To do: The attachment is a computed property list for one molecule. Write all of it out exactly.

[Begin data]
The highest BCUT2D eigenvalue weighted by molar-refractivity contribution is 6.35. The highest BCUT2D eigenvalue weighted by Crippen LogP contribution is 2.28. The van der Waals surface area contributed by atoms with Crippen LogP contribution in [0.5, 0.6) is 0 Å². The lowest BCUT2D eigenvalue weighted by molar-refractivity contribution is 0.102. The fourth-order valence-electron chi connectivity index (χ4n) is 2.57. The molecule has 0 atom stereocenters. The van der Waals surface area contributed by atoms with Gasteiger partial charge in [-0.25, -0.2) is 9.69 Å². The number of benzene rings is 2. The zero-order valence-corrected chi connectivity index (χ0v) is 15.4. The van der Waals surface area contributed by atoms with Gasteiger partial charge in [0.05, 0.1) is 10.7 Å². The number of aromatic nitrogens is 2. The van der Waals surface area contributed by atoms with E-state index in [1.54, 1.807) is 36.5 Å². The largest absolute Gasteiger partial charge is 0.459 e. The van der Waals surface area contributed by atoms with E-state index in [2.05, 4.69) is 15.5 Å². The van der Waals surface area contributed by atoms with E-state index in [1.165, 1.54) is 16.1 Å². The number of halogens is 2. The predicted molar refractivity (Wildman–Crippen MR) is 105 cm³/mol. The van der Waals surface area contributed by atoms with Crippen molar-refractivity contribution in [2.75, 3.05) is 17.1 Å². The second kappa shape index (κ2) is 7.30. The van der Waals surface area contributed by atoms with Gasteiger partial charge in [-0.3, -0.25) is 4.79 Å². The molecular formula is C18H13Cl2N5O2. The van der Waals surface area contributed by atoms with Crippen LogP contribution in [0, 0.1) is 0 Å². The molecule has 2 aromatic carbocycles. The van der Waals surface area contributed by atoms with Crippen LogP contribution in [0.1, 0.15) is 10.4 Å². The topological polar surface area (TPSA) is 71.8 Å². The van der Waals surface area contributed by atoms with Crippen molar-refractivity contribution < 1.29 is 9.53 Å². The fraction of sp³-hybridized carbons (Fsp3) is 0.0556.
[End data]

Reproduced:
The highest BCUT2D eigenvalue weighted by molar-refractivity contribution is 6.35. The highest BCUT2D eigenvalue weighted by Crippen LogP contribution is 2.28. The van der Waals surface area contributed by atoms with Crippen LogP contribution in [0.5, 0.6) is 0 Å². The lowest BCUT2D eigenvalue weighted by molar-refractivity contribution is 0.102. The fourth-order valence-electron chi connectivity index (χ4n) is 2.57. The molecule has 0 atom stereocenters. The van der Waals surface area contributed by atoms with Gasteiger partial charge in [-0.25, -0.2) is 9.69 Å². The number of benzene rings is 2. The zero-order valence-corrected chi connectivity index (χ0v) is 15.4. The van der Waals surface area contributed by atoms with Gasteiger partial charge in [0.05, 0.1) is 10.7 Å². The number of aromatic nitrogens is 2. The van der Waals surface area contributed by atoms with E-state index in [1.54, 1.807) is 36.5 Å². The largest absolute Gasteiger partial charge is 0.459 e. The van der Waals surface area contributed by atoms with E-state index in [2.05, 4.69) is 15.5 Å². The van der Waals surface area contributed by atoms with E-state index in [1.165, 1.54) is 16.1 Å². The number of halogens is 2. The predicted molar refractivity (Wildman–Crippen MR) is 105 cm³/mol. The van der Waals surface area contributed by atoms with Crippen molar-refractivity contribution in [2.75, 3.05) is 17.1 Å². The second kappa shape index (κ2) is 7.30. The van der Waals surface area contributed by atoms with Gasteiger partial charge in [-0.3, -0.25) is 4.79 Å². The molecular formula is C18H13Cl2N5O2. The van der Waals surface area contributed by atoms with Crippen LogP contribution in [0, 0.1) is 0 Å². The molecule has 2 aromatic carbocycles. The van der Waals surface area contributed by atoms with Crippen LogP contribution in [0.1, 0.15) is 10.4 Å². The topological polar surface area (TPSA) is 71.8 Å². The van der Waals surface area contributed by atoms with Crippen molar-refractivity contribution < 1.29 is 9.53 Å². The fraction of sp³-hybridized carbons (Fsp3) is 0.0556.